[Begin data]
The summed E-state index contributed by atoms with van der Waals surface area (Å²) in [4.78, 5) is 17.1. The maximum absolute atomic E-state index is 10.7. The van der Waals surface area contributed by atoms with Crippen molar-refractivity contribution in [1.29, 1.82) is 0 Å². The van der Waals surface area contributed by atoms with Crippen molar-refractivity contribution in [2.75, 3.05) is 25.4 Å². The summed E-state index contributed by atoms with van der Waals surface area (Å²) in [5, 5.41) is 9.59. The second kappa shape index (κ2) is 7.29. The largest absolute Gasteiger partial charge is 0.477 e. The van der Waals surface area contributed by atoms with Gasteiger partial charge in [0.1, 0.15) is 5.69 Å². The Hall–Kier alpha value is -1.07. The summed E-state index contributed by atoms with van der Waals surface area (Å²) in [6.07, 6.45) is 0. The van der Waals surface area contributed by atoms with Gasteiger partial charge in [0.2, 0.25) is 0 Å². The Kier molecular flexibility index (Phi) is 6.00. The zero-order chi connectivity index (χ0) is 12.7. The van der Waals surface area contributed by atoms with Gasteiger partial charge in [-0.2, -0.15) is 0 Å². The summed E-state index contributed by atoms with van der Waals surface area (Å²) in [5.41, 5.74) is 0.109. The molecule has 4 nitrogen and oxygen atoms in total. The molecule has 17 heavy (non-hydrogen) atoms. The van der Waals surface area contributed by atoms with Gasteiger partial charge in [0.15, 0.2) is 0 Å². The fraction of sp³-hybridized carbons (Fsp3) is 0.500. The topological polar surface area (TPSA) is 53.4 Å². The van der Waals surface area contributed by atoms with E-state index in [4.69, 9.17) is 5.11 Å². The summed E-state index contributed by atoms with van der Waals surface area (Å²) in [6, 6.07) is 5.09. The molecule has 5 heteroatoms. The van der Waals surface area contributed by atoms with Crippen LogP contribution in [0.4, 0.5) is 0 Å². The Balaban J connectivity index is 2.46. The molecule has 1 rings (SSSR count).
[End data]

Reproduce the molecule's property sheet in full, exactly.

The summed E-state index contributed by atoms with van der Waals surface area (Å²) in [4.78, 5) is 17.1. The maximum absolute atomic E-state index is 10.7. The van der Waals surface area contributed by atoms with Crippen molar-refractivity contribution in [1.29, 1.82) is 0 Å². The van der Waals surface area contributed by atoms with Crippen molar-refractivity contribution in [2.75, 3.05) is 25.4 Å². The summed E-state index contributed by atoms with van der Waals surface area (Å²) in [5, 5.41) is 9.59. The second kappa shape index (κ2) is 7.29. The largest absolute Gasteiger partial charge is 0.477 e. The van der Waals surface area contributed by atoms with Gasteiger partial charge in [0.1, 0.15) is 5.69 Å². The Hall–Kier alpha value is -1.07. The summed E-state index contributed by atoms with van der Waals surface area (Å²) in [6.07, 6.45) is 0. The van der Waals surface area contributed by atoms with Gasteiger partial charge in [0.2, 0.25) is 0 Å². The Kier molecular flexibility index (Phi) is 6.00. The zero-order chi connectivity index (χ0) is 12.7. The van der Waals surface area contributed by atoms with Gasteiger partial charge in [-0.2, -0.15) is 0 Å². The summed E-state index contributed by atoms with van der Waals surface area (Å²) in [5.41, 5.74) is 0.109. The molecule has 4 nitrogen and oxygen atoms in total. The molecule has 17 heavy (non-hydrogen) atoms. The van der Waals surface area contributed by atoms with Gasteiger partial charge in [0.15, 0.2) is 0 Å². The fraction of sp³-hybridized carbons (Fsp3) is 0.500. The topological polar surface area (TPSA) is 53.4 Å². The van der Waals surface area contributed by atoms with E-state index in [4.69, 9.17) is 5.11 Å². The summed E-state index contributed by atoms with van der Waals surface area (Å²) in [6, 6.07) is 5.09. The molecule has 5 heteroatoms. The van der Waals surface area contributed by atoms with Crippen LogP contribution in [0.4, 0.5) is 0 Å². The Balaban J connectivity index is 2.46. The molecule has 1 rings (SSSR count).